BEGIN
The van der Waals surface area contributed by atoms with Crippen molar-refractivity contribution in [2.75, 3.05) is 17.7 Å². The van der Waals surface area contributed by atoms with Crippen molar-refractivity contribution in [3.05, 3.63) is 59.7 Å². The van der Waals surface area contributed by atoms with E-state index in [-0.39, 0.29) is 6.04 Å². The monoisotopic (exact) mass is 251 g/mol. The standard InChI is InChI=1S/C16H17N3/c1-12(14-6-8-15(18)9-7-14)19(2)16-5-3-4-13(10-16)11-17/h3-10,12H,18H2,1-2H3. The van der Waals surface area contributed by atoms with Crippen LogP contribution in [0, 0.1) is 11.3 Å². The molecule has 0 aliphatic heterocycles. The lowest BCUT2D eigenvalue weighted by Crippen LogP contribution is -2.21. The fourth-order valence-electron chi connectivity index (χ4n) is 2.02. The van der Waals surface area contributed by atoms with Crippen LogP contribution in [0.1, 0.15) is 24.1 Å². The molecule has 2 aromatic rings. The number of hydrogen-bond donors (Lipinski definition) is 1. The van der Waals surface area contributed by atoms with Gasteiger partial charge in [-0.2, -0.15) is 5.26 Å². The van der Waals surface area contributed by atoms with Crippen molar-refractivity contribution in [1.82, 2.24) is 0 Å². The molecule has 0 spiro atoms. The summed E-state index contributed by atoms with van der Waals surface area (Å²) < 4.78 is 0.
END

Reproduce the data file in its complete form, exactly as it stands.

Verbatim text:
The van der Waals surface area contributed by atoms with Crippen molar-refractivity contribution in [2.75, 3.05) is 17.7 Å². The van der Waals surface area contributed by atoms with Crippen molar-refractivity contribution in [3.05, 3.63) is 59.7 Å². The van der Waals surface area contributed by atoms with E-state index in [-0.39, 0.29) is 6.04 Å². The monoisotopic (exact) mass is 251 g/mol. The standard InChI is InChI=1S/C16H17N3/c1-12(14-6-8-15(18)9-7-14)19(2)16-5-3-4-13(10-16)11-17/h3-10,12H,18H2,1-2H3. The van der Waals surface area contributed by atoms with Crippen LogP contribution in [0, 0.1) is 11.3 Å². The molecule has 0 aliphatic heterocycles. The lowest BCUT2D eigenvalue weighted by Crippen LogP contribution is -2.21. The fourth-order valence-electron chi connectivity index (χ4n) is 2.02. The van der Waals surface area contributed by atoms with Crippen LogP contribution in [0.1, 0.15) is 24.1 Å². The molecule has 2 aromatic rings. The number of hydrogen-bond donors (Lipinski definition) is 1. The van der Waals surface area contributed by atoms with Gasteiger partial charge in [-0.2, -0.15) is 5.26 Å². The van der Waals surface area contributed by atoms with Crippen molar-refractivity contribution in [1.82, 2.24) is 0 Å². The molecule has 0 spiro atoms. The summed E-state index contributed by atoms with van der Waals surface area (Å²) < 4.78 is 0.